View synonyms for habit



[ hab-it ]


  1. an acquired behavior pattern regularly followed until it has become almost involuntary:

    the habit of looking both ways before crossing the street.

  2. customary practice or use:

    Daily bathing is an American habit.

    Synonyms: wont, bent

  3. a particular practice, custom, or usage:

    the habit of shaking hands.

  4. a dominant or regular disposition or tendency; prevailing character or quality:

    She has a habit of looking at the bright side of things.

  5. Often the habit. addiction, especially to narcotics.
  6. mental character or disposition:

    a habit of mind.

  7. characteristic bodily or physical condition.
  8. the characteristic form, aspect, mode of growth, etc., of an organism:

    a twining habit.

  9. the characteristic crystalline form of a mineral.
  10. garb of a particular rank, profession, religious order, etc.:

    a monk's habit.

    Synonyms: costume, dress

  11. the attire worn by a rider of a saddle horse.

verb (used with object)

  1. Synonyms: deck out, attire, garb, dress



[ hab-it ]

verb (used with object)

  1. Archaic. to dwell in.

verb (used without object)

  1. Obsolete. to dwell.


/ ˈhæbɪt /


  1. a tendency or disposition to act in a particular way
  2. established custom, usual practice, etc
  3. psychol a learned behavioural response that has become associated with a particular situation, esp one frequently repeated
  4. mental disposition or attitude

    a good working habit of mind

    1. a practice or substance to which a person is addicted

      drink has become a habit with him

    2. the state of being dependent on something, esp a drug
  5. botany zoology the method of growth, type of existence, behaviour, or general appearance of a plant or animal

    a burrowing habit

    a climbing habit

  6. the customary apparel of a particular occupation, rank, etc, now esp the costume of a nun or monk
  7. Also calledriding habit a woman's riding dress
  8. crystallog short for crystal habit


  1. to clothe
  2. an archaic word for inhabit habituate


/ hăbĭt /

  1. The characteristic shape of a crystal, such as the cubic habit that is characteristic of pyrite.
  2. The characteristic manner of growth of a plant. For example, grape plants and ivy display a vining habit.

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Word History and Origins

Origin of habit1

First recorded in 1175–1225; Middle English, from Latin habitus “state, style, practice,” equivalent to habi- (variant stem of habēre “to have”) + -tus verbal noun suffix; replacing Middle English abit, from Old French

Origin of habit2

First recorded in 1325–75; Middle English habiten from Old French (h)abiter, from Latin habitāre “to wear habitually; inhabit; habitat

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Word History and Origins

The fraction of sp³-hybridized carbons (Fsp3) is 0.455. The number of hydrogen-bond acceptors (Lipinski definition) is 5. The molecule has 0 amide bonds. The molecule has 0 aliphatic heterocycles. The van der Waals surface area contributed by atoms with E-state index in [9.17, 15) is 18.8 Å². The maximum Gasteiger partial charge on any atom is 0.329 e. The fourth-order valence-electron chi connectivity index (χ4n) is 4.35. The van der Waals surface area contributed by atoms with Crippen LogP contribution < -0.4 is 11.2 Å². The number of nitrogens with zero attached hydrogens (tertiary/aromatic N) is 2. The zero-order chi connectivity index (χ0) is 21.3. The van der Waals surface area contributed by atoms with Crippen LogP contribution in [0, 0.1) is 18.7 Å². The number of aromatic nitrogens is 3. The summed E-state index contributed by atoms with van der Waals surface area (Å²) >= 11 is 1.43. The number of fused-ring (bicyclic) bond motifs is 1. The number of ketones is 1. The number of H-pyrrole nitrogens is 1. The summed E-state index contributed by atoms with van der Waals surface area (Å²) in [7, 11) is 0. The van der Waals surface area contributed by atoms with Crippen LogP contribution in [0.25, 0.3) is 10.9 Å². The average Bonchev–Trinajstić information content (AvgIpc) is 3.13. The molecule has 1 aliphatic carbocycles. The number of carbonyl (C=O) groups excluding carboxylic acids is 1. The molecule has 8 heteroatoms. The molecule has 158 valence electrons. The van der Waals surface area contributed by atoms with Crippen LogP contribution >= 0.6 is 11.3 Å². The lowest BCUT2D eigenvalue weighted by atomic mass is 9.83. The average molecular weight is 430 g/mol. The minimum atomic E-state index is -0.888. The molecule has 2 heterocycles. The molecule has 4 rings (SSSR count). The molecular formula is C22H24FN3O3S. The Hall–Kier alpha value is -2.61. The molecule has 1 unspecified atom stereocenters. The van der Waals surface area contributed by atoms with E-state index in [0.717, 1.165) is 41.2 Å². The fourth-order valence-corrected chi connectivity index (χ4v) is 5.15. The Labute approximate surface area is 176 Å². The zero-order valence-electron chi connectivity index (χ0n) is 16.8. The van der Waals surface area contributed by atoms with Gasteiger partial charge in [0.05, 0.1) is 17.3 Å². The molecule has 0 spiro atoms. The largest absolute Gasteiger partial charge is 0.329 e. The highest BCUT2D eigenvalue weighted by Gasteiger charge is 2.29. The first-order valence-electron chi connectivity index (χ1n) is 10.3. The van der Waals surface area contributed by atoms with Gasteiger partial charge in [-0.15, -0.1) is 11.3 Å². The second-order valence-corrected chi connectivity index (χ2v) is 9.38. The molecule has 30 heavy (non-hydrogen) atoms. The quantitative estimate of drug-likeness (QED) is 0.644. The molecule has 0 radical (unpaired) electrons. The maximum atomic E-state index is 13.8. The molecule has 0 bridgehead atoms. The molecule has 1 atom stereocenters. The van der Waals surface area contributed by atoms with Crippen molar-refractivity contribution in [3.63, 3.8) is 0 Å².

Origin of habit1

C13: from Latin habitus custom, from habēre to have

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Idioms and Phrases

  1. old habits die hard. old habits die hard.

More idioms and phrases containing habit

see kick a habit .

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Synonym Study

See custom.

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Example Sentences

It also delivers valuable brand safety for your ads during the holiday shopping season, and takes advantage of viewers’ natural second screen habits so they can immediately navigate to your site.

They’d already restarted their well-oiled machines and were in the process of booting up new routines and habits.

From Fortune

In April 2020, almost 1,500 parents in Canada reported their kids’ physical activity, screen time and sleep habits since the new coronavirus pandemic hit.

You can help your customers focus on the end-users’ search habits in your SEO proposal by describing why it doesn’t make sense to improve visibility for queries that are navigational keywords and trigger site links.

That 2010 study backs up one of Nebel’s preferred study habits.

Hollywood has developed a habit of relying on what worked best in the past, and 300 was hugely successful.

Does wildlife campaigner Prince Charles's hunting habit make him a hypocrite?

We still retain the 27 November habit, through sheer gluttony more than anything else.

Texas governors have a habit of running for president: Just ask Perry or former president George W. Bush.

Those who dream of a post-partisan future should note that paranoia has a habit of erasing traditional political boundaries.

She and her younger sister, Janet, had quarreled a good deal through force of unfortunate habit.

Doubtless the commentator habit is fixed in the nature of man; but it was pre-eminently mediaeval.

This habit and the fact that she cares more for color than for drawing are the usual criticisms of her pictures.

When d'Aubran entered, the Seneschal was composed and in his wonted habit of ponderous dignity.

To punish the habit, a Turk was seized and a pipe transfixed through his nose.


Definitions and idiom definitions from Unabridged, based on the Random House Unabridged Dictionary, © Random House, Inc. 2023

Idioms from The American Heritage® Idioms Dictionary copyright © 2002, 2001, 1995 by Houghton Mifflin Harcourt Publishing Company. Published by Houghton Mifflin Harcourt Publishing Company.